brahmacharya = walking in awareness of the highest reality, absolute reality,

remembering the divine, practicing the presence of God; continence

pratisthayam = having firmly established, being well grounded in

virya = strength, vigor, vitality, courage

labhah = is acquired, attained, gained


39 When one is steadfast in non-possessiveness or non-grasping with the senses

(aparigraha), there arises knowledge of the why and wherefore of past and future

incarnations.

(aparigraha sthairye janma kathanta sambodhah)

aparigraha = non-possessiveness, non-holding through senses, non-greed,

non-grasping, non-indulgence, non-acquisitiveness

sthairye = upon being steady in, stability

janma = birth, incarnation

kathanta = how and from where

sambodhah = complete knowledge of


40 Through cleanliness and purity of body and mind (shaucha), one develops an

attitude of distancing, or disinterest towards one's own body, and becomes disinclined

towards contacting the bodies of others.

(sauchat sva-anga jugupsa paraih asamsargah)

sauchat = by cleanliness, purification (of body and mind)

sva-anga = one's own body (sva = one's; anga = limbs, body)

jugupsa = disinclined, distanced from, drawn away from

paraih = and with that of others

asamsargah = cessation of contact, non-association


41 Also through cleanliness and purity of body and mind (shaucha) comes a

purification of the subtle mental essence (sattva), a pleasantness, goodness and

gladness of feeling, a one-pointedness with intentness, the conquest or mastery over

the senses, and a fitness, qualification, or capability for self-realization.

(sattva shuddhi saumanasya ekagra indriya-jaya atma darshana yogyatvani cha)

sattva = purest of subtle essence, internal being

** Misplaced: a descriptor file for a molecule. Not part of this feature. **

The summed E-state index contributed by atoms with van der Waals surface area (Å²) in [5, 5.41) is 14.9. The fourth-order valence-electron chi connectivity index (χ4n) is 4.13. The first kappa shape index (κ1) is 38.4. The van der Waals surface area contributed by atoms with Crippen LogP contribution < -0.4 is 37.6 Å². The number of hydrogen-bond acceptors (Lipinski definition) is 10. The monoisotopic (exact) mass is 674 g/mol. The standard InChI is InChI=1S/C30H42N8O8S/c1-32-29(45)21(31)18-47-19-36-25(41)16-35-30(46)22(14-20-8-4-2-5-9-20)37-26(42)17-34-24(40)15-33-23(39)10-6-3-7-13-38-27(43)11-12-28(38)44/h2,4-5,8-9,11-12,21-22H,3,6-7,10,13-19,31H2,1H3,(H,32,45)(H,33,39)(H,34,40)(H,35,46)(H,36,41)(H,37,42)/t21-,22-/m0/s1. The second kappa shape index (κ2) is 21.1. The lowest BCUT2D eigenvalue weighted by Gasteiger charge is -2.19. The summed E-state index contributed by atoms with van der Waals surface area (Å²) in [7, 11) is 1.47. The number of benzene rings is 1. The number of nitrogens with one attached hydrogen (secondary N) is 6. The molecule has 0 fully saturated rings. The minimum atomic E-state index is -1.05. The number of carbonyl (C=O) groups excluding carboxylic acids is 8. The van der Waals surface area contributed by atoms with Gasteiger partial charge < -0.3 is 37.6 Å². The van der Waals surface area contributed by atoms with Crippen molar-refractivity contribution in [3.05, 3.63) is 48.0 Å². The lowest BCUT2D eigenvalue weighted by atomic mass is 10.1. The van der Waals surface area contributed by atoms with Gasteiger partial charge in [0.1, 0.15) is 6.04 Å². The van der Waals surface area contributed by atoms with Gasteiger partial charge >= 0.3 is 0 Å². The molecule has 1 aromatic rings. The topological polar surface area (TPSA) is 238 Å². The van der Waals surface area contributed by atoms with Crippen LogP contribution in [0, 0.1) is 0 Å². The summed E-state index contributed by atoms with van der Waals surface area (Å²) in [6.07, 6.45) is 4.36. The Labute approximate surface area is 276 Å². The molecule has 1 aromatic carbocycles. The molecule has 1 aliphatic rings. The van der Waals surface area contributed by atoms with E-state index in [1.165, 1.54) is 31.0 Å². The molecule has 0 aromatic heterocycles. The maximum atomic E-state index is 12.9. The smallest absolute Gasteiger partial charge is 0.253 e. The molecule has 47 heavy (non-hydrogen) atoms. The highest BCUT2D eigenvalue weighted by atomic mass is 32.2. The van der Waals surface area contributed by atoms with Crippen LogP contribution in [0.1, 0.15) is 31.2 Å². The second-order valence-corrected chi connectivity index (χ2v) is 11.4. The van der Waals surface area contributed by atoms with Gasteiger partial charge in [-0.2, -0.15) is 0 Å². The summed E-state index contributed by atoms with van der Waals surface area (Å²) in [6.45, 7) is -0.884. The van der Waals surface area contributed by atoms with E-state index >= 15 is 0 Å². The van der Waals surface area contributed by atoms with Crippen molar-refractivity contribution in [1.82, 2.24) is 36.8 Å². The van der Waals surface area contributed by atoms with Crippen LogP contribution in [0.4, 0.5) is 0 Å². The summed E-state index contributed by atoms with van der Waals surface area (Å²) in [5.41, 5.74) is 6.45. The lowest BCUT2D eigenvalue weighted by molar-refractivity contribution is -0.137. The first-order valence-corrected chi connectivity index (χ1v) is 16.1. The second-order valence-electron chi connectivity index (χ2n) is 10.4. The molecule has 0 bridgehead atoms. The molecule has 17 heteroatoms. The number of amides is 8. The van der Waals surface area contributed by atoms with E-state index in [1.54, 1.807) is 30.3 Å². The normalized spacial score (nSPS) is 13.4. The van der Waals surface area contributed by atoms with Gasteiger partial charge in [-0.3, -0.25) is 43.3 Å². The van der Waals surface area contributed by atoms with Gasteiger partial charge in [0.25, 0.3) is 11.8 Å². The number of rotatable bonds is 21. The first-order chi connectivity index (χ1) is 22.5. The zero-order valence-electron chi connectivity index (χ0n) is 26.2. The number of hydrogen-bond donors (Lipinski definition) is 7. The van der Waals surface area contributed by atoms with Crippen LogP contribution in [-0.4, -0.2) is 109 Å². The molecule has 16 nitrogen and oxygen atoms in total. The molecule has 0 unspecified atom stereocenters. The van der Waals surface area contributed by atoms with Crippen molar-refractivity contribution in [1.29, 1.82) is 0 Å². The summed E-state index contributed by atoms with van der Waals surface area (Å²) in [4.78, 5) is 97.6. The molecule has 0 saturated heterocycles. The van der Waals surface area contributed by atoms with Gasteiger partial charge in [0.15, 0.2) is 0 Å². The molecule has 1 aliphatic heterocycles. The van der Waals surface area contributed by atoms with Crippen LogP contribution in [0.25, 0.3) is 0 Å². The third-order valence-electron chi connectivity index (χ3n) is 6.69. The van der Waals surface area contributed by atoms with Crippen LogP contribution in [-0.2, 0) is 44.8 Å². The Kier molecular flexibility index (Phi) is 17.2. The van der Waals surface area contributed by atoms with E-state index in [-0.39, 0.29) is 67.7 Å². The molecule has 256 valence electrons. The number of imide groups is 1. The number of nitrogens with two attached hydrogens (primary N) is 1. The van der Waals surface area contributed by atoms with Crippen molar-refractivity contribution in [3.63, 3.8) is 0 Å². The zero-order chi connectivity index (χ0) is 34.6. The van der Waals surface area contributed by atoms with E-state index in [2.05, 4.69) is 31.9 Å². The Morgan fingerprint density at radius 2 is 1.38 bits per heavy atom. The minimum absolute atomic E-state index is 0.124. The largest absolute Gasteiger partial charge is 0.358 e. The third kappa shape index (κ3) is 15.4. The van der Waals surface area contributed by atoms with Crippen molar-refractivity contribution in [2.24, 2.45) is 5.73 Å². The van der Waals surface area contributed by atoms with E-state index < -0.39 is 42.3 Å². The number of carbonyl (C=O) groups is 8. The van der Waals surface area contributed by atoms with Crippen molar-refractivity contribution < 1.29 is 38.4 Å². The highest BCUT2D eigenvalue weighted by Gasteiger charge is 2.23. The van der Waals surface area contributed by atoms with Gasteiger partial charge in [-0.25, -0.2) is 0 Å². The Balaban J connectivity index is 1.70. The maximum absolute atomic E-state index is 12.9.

shuddhi = purification of

saumanasya = high-mindedness, cheerfulness, clarity, pleasantness, goodness,

gladness

ekagra = one-pointedness (eka = one; agra = pointedness, intentness)

indriya-jaya = control of the senses (indriya = active and cognitive senses;

jaya = control, regulation, mastery)

atma = of the Self, center of consciousness

darshana = realization, seeing, experiencing

yogyatvani = to be fit for, qualified for

cha = and


42 From an attitude of contentment (santosha), unexcelled happiness, mental

comfort, joy, and satisfaction is obtained.

(santosha anuttamah sukha labhah)

santosha = contentment

anuttamah = unexcelled, extreme, supreme

sukha = pleasure, happiness, comfort, joy, satisfaction

labhah = is acquired, attained, gained


43 Through ascesis or training of the senses (tapas), there comes a destruction of

mental impurities, and an ensuing mastery or perfection over the body and the mental

organs of senses and actions (indriyas).

(kaya indriya siddhih ashuddhi kshayat tapasah)

kaya = of the physical body

indriya = active and cognitive senses

siddhih = attainment, mastery, perfection

ashuddhi = of impurities

kshayat = removal, destruction, elimination

tapasah = training the senses, austerities, ascesis


44 From self-study and reflection on sacred words (svadhyaya), one attains contact,

communion, or concert with that underlying natural reality or force.

(svadhyayat ishta samprayogah)

svadhyayat = self-study, reflection on sacred words

ishta = that which is preferred, chosen, predisposed towards

samprayogah = connected with, in contact, communion


45 From an attitude of letting go into one's source (ishvarapranidhana), the state of

perfected concentration (samadhi) is attained.

(samadhi siddhih ishvarapranidhana)

samadhi = deep absorption of meditation, the state of perfected concentration

siddhih = attainment, mastery, accomplishment, perfection

ishvara = creative source, causal field, God, supreme Guru or teacher

pranidhana = practicing the presence, dedication, devotion, surrender of fruits

of practice


Asana or meditation posture.


46 The posture (asana) for Yoga meditation should be steady, stable, and

motionless, as well as comfortable, and this is the third of the eight rungs of Yoga.

(sthira sukham asanam)

sthira = steady, stable, motionless

sukham = comfortable, ease filled

asanam = meditation posture (from the root ~as, which means "to sit")


47 The means of perfecting the posture is that of relaxing or loosening of effort, and

allowing attention to merge with endlessness, or the infinite.

(prayatna shaithilya ananta samapattibhyam)

prayatna = tension or effort (related to trying to do the posture)

shaithilya = by relaxing, loosening, lessening, slackening

ananta = infinite, endlessness